A Mathematical Representation of Tom Haverford's Universal Appeal

A Mathematical Representation of Tom Haverford's Universal Appeal

Since I was kind of a tomboy in elementary school (like a gross, mid ’90s, sort of trashy, eastside tomboy who desperately wanted a Charlotte Hornets Starter jacket), “having a crush” on a boy meant I played basketball one-on-one with him at recess and volunteered to write a D.A.R.E. play just so I could be in his Language Arts group. Sexy!

In college I told a friend about my first elementary school crush and then, naturally, I asked about hers.

“Oh…I can’t. Ahh. Hmmm – I totally remember that far back.”

“Really? Like you can’t like think of his name? Or… there were just so many to choose from?”

“No. Nothing like that, it’s just more like I am embarrassed about it.”

“Well it’s not like I knew him. We went to different elementary schools and in totally diff–”

“It was Michelangelo, ok???”

Her first crush was on a pizza-eating, apparently surf-waxing, very likely bong-hitting, cartoon mutant ninja turtle.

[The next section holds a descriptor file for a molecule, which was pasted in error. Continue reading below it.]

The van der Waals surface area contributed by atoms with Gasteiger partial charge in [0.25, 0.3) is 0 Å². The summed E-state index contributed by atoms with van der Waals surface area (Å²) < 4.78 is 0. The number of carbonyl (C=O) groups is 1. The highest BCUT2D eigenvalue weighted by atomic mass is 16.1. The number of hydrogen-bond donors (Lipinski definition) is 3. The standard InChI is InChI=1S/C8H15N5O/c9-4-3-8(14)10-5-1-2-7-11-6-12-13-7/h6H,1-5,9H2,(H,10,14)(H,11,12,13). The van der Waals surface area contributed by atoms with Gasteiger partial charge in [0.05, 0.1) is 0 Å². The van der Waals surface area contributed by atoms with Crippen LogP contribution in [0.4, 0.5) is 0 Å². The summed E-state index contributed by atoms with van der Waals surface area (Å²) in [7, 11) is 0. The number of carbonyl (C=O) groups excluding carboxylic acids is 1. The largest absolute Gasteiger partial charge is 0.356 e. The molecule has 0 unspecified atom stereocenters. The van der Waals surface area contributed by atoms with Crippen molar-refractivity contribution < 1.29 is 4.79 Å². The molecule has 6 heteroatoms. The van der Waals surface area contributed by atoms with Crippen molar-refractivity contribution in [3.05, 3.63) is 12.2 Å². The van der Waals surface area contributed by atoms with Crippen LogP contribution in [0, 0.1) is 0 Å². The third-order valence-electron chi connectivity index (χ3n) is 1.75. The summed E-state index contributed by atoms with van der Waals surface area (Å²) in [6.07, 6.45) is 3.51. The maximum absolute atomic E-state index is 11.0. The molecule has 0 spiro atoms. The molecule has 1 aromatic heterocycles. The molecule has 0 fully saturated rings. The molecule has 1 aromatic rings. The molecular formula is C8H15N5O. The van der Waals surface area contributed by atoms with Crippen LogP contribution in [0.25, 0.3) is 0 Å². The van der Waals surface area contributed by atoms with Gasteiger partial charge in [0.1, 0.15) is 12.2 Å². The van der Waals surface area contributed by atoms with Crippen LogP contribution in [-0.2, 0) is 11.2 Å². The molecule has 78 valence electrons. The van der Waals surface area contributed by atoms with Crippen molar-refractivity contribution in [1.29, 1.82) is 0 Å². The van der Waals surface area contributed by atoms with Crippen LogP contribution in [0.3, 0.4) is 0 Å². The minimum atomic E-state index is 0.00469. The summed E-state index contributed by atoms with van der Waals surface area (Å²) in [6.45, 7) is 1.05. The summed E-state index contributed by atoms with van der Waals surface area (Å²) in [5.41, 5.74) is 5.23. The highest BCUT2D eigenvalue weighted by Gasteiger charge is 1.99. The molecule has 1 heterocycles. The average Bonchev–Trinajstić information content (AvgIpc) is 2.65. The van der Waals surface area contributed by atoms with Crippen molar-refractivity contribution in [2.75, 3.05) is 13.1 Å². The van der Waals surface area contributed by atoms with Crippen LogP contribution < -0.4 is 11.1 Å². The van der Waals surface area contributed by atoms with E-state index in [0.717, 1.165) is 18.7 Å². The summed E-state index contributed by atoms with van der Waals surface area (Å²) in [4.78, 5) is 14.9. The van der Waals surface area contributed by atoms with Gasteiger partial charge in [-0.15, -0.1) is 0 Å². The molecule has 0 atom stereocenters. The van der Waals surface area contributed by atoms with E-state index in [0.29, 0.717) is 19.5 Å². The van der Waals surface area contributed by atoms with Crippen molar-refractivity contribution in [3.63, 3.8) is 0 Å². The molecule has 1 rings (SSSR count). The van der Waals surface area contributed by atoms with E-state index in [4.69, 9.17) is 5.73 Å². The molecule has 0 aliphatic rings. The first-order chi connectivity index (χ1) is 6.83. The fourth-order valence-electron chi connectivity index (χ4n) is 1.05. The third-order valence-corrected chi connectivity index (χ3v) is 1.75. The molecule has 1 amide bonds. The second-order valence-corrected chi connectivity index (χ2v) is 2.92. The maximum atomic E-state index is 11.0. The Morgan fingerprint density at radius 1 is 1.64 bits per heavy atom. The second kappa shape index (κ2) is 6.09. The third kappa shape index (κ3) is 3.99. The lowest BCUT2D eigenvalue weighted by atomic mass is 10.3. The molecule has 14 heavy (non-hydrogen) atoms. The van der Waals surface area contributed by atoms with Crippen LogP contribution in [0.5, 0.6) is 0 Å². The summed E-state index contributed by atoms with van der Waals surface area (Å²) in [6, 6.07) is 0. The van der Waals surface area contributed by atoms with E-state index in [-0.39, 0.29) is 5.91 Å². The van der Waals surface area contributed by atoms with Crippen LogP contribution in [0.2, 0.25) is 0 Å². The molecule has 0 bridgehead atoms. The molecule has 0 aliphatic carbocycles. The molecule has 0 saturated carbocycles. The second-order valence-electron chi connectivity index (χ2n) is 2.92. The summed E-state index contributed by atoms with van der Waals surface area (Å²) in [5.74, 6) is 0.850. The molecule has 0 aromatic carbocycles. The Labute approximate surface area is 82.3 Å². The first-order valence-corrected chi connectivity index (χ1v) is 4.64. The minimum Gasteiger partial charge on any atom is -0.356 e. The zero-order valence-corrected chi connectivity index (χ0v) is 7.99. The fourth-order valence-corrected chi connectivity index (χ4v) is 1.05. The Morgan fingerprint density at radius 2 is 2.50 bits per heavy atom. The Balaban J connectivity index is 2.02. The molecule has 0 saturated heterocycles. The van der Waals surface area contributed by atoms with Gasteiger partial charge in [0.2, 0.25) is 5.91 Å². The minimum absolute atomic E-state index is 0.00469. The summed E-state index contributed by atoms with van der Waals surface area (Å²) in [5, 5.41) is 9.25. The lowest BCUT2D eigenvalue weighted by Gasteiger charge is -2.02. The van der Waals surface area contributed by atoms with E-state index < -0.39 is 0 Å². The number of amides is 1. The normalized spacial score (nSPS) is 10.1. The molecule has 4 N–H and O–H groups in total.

And who amongst us has not had a crush on a fictional character? (Please list in the comments.)

I know that I kind of have one right now and it’s on Tom Haverford from Parks and Recreation.

For one thing, I really do think the show has gotten better and better. (Feel free to disagree with me in the comments.) For two things, I realized that Tom Haverford inhabits a very special intersection in the Character and Typecast Man Quadrants of my mind: the origin. Observe the chart above for proof.

Emily Weiss is a quadrant 2/4 kind of lady
Jessie King did the stellar Paint artwork